Australia

Largest single cash rate hike in 22 years ‘very difficult news’ for Australian households, Jim Chalmers says

Highlights
  • The Reserve Bank of Australia is has announced a cash rate rise to 0.85 per cent
  • It comes after the RBA’s decision in May to lift the rate to 0.35 per cent from a record low of 0.1 per cent
Treasurer Jim Chalmers has described the Reserve Bank of Australia’s decision to lift the cash rate to 0.85 per cent as “very difficult news” as Australian homeowners face the largest hike since 2000.
The announcement of the 0.5 percentage point rise came after the RBA’s monthly board meeting and is the second hike in as many months, after the rate was kept at a record 0.1 per cent between November 2020 and April this year.
The RBA board said the rise was “a further step in the withdrawal of the extraordinary monetary support that was put in place to help the Australian economy during the pandemic” and signalled that it expected to take “further steps in the process of normalising monetary policy conditions in Australia over the months ahead”.
The RBA also increased the interest rate on Exchange Settlement balances by 50 basis points to 75 basis points.

Westpac was the first of the banks to pass on the hike, lifting its variable interest rates by the full 0.5 percentage points.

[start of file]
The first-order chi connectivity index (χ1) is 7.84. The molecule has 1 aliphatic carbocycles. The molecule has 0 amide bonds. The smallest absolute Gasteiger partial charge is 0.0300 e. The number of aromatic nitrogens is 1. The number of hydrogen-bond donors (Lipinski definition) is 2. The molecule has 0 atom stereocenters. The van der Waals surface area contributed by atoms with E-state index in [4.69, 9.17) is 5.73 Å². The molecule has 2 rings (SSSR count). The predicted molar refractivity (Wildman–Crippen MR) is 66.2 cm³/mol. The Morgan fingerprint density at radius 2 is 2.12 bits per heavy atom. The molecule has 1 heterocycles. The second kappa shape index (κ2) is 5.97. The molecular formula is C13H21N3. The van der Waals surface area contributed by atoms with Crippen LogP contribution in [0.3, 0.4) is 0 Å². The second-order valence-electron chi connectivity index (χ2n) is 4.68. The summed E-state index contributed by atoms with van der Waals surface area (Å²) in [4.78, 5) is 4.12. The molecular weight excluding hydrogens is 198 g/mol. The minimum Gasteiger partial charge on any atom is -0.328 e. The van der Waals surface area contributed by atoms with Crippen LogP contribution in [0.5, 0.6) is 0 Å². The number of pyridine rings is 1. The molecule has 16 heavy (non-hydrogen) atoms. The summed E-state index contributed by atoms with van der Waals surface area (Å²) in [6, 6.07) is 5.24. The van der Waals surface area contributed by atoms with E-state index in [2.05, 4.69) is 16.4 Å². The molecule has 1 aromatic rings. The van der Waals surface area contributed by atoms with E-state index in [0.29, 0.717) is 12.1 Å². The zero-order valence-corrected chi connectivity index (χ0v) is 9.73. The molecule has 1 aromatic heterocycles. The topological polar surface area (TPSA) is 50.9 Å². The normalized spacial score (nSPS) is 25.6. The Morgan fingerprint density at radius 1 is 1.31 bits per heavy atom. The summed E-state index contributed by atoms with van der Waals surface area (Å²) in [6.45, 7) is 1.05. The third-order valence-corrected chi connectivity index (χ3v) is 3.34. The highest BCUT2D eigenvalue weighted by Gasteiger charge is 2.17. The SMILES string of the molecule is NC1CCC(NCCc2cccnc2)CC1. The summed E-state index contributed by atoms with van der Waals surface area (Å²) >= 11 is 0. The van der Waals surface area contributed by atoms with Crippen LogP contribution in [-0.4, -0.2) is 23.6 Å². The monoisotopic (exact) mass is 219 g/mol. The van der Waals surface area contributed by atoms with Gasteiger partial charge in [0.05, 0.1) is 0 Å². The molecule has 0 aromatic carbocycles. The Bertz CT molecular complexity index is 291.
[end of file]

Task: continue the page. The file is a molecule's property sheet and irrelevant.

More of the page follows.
‘Inflation will get harder before it gets easier’

“For an average mortgage of $330,000 remaining, it’s about $87 a month that Australian homeowners will have to find … for an average new mortgage, it’s almost twice that, at about $157 a month,” Mr Chalmers said.
“This will be very difficult news for all of those Australians who are already facing skyrocketing costs of living in this country.”
“It is the universal expectation across economists and government and the Reserve Bank that this inflation challenge will get harder before it gets easier.”

Mr Chalmers also said the government would “do what it can” to alleviate price pressures on Australians.

“There is some cost-of-living relief in the budget as it stands and our responsibility as the new government is to make sure in the October budget … that there is a cost package that includes our policies on childcare and medicines but also to get that longer-term downward pressure on energy prices and real wages moving,” he said.
“This cost of living crisis has been brewing for the best part of a decade.”

“We want to work with Australians, we want to work with all parts of our economy to do what we can to get on top of this inflation challenge and the interest rate rises that accompany it.”

What has the Opposition said?

The Coalition’s treasury spokesperson Angus Taylor described it as a “really tough day” for anybody with a mortgage.

“The one thing a government can do to reduce pressure on inflation and interest rates is to manage its finances well,” he said.

Opposition treasury spokesperson Angus Taylor described it as a “really tough day” for homeowners. Source: AAP

“This is why we say a number of the initiatives that Labor committed to in the election campaign – $45 billion of off-budget spending, $18 billion of on-budget spending – is adding pressure. It adds pressure to inflation and interest rates and that’s why that spending needs to be looked at very hard.”

How do homeowners feel?

Sydney homeowner Russell Lee purchased his apartment in December 2021, and initially opted for a variable rate.